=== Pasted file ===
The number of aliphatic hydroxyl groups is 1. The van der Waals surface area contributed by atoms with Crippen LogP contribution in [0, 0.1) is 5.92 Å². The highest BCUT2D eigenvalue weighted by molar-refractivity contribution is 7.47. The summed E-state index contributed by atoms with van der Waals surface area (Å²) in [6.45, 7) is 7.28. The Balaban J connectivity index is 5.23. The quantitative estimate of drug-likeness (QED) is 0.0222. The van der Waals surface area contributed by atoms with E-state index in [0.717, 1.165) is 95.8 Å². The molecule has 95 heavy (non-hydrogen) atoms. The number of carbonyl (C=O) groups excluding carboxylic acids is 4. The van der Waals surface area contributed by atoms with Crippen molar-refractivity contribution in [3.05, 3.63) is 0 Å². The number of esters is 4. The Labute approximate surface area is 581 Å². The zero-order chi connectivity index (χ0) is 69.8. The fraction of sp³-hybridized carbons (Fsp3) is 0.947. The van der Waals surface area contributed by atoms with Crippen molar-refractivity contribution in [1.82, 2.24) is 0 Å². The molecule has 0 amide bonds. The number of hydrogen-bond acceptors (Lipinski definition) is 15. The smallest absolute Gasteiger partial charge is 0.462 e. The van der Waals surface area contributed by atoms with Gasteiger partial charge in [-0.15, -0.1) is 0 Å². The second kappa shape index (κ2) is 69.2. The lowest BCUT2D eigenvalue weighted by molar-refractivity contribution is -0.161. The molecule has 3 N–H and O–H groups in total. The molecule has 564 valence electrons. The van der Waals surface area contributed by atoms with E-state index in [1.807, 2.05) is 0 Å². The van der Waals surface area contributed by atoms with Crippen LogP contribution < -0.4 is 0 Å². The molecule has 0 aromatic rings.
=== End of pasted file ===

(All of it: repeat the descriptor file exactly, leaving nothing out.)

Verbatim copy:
The number of aliphatic hydroxyl groups is 1. The van der Waals surface area contributed by atoms with Crippen LogP contribution in [0, 0.1) is 5.92 Å². The highest BCUT2D eigenvalue weighted by molar-refractivity contribution is 7.47. The summed E-state index contributed by atoms with van der Waals surface area (Å²) in [6.45, 7) is 7.28. The Balaban J connectivity index is 5.23. The quantitative estimate of drug-likeness (QED) is 0.0222. The van der Waals surface area contributed by atoms with E-state index in [0.717, 1.165) is 95.8 Å². The molecule has 95 heavy (non-hydrogen) atoms. The number of carbonyl (C=O) groups excluding carboxylic acids is 4. The van der Waals surface area contributed by atoms with Crippen molar-refractivity contribution in [3.05, 3.63) is 0 Å². The number of esters is 4. The Labute approximate surface area is 581 Å². The zero-order chi connectivity index (χ0) is 69.8. The fraction of sp³-hybridized carbons (Fsp3) is 0.947. The van der Waals surface area contributed by atoms with Crippen molar-refractivity contribution in [1.82, 2.24) is 0 Å². The molecule has 0 amide bonds. The number of hydrogen-bond acceptors (Lipinski definition) is 15. The smallest absolute Gasteiger partial charge is 0.462 e. The van der Waals surface area contributed by atoms with Gasteiger partial charge in [-0.15, -0.1) is 0 Å². The second kappa shape index (κ2) is 69.2. The lowest BCUT2D eigenvalue weighted by molar-refractivity contribution is -0.161. The molecule has 3 N–H and O–H groups in total. The molecule has 564 valence electrons. The van der Waals surface area contributed by atoms with E-state index in [1.807, 2.05) is 0 Å². The van der Waals surface area contributed by atoms with Crippen LogP contribution < -0.4 is 0 Å². The molecule has 0 aromatic rings.